Mother's Day 2020: Sharing stories from mothers at Awin

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As Awin announce a family comes first policy on Friday afternoons, we asked four mothers to share their tips on keeping their children occupied whilst at home.

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The world seems to have stopped amidst the current crisis, but the tributes, gifts and declarations of love and appreciation for mothers were not hindered across the UK. Mother’s Day is traditionally celebrated with family gatherings, an overdue trip back home to our parents’ or a reason to bring your mum out for a meal. However this year, not everyone had the chance to visit their mothers on Mother’s Day, and so Awin caught up with the mothers who were lucky enough to enjoy the day at home with their children. And in a time when family has never been so important, we wanted to share their stories with you.

We spoke to four mothers across our Client Partner, Marketing, Sales and Technical Services departments with each of them happy to report that Mother’s Day was devoted to quality family time spent outside in their gardens. Enjoying the sunshine, picnics, planting seeds, and even “a ‘show’ for grandparents over Facetime which included Frozen 2 medleys and S Club’s ‘Reach!’”; it’s truly to special to see how an unprecedented situation that is keeping the public apart, is helping to bring families together.

At Awin, we want to ensure that we continue to support our colleagues as much as possible, including recognising when family comes first. As such, the company has declared Friday afternoons ‘family leisure time’ whereby all staff can finish early and spend time with their families from 14:00 local time. Adequate cover has been arranged and so all teams will still be available during this time.

As school closures and working-from-home policies keep us confined to our homes, we wanted to know how our colleagues are adapting and employing their creativity to make life at home as productive as possible, for both the parents and children.

Jayna Patel, Technical Account Manager at Awin, explained how working from home with a one year old has come with its own challenges. In an attempt to keep her daughter’s mind occupied, Jayna has created a circuit of different games and tasks for her to complete. “She will start off doing some colouring, then complete some puzzles, playing with her stacking cups, shape sorters and some sensory play, this is great as she can play independently whilst I get some work done”.

Fitness guru Joe Wicks may very well come out of this crisis with a new cult following from mothers across the country, as this morning he launched his daily PE classes via YouTube, with Nicola Clare, Head of New Business and Rosalyn Berrisford, Client Partnerships Director, both keen to sign their kids up.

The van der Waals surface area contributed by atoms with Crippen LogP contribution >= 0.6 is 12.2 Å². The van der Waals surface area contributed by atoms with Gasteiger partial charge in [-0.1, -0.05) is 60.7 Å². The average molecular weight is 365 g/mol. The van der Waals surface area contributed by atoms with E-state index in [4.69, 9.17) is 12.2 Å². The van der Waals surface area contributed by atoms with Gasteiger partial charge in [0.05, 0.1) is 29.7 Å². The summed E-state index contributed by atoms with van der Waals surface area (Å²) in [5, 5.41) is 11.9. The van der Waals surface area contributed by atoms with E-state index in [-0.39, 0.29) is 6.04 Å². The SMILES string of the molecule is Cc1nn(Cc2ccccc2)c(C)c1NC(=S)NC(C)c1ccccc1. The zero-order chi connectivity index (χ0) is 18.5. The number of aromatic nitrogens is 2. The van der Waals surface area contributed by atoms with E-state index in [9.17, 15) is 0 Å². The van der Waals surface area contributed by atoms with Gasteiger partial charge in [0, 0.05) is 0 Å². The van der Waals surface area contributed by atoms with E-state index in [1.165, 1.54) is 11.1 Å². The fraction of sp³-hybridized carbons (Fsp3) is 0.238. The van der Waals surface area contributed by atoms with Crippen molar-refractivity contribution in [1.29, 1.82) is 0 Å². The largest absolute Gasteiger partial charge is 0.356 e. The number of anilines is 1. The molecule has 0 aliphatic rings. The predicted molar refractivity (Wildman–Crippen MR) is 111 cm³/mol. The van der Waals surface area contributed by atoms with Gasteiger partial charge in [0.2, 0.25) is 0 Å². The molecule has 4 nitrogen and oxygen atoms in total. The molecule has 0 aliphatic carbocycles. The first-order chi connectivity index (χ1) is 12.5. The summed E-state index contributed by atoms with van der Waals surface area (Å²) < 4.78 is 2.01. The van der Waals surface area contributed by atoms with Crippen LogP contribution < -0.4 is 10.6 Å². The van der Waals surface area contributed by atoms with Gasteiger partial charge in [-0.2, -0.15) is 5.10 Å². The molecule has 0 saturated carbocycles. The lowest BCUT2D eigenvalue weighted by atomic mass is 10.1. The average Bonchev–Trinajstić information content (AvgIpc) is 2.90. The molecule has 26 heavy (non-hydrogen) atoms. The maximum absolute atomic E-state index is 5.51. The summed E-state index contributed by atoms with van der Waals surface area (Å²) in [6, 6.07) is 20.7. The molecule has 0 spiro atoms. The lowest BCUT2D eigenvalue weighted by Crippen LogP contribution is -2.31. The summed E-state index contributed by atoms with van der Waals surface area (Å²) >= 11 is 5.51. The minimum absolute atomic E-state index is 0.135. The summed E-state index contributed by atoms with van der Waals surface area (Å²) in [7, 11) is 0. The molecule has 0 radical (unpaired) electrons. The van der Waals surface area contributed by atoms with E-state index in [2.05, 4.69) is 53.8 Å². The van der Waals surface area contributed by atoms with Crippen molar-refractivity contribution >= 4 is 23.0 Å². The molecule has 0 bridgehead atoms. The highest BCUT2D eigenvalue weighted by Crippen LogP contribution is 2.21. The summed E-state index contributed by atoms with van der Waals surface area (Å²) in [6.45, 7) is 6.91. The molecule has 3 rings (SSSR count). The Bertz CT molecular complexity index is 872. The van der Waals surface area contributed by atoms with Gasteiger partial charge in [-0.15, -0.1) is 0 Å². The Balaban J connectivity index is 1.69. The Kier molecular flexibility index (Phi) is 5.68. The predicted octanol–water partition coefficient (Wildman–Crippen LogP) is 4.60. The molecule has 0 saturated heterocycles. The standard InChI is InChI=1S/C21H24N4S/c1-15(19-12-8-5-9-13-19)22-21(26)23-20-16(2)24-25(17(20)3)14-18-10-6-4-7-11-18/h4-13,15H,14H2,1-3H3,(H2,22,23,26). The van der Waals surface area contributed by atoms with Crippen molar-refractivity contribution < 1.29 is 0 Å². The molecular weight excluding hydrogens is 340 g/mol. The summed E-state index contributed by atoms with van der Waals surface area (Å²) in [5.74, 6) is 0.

The value of online tutorials and fitness classes is something we have all quickly embraced in the past few weeks. As numerous students and professionals tune in to daily yoga sessions, there is one two year old who is perfecting her poses; the daughter of our Global Marketing Director, Lisa Chaikin. “All I can say is thank goodness for YouTube!”, says Lisa, whose daughter Willow has been joining the Toddler yoga programme from Cosmic Kids. 

Our colleagues have shown us that a little organisation goes a long way as they balance work, school and play. Rosalyn tells about “a daily schedule for the kids to help fill the hours and make sure they get enough physical activity and some basic ‘school’ work”; understanding the importance of keeping kids entertained and active. As children settle into life without their usual lessons, Nicola’s two children, Teddy and Rosa remain eager to learn; “my two are small enough that this all seems very exciting to be able to learn with mummy, do sums and practice spelling in chalk on the patio”. Audible has also made all of their children’s audiobooks free to listen to, and so bedtime reading options are in abundance.

Kitchens have become classrooms, bedrooms have become offices and gardens have become parks. As the world adjusts to how it operates, parents are undertaking some of the biggest changes to daily life. We have to rethink how we live, but it’s essential that we realise that this is also a time to appreciate our families – and  for those of us living with children, enjoy the time we will spend together over the next few months. As Nicola so accurately points out, “this might be the summer as a family we have the best memories of, and it will be if I can help it”.

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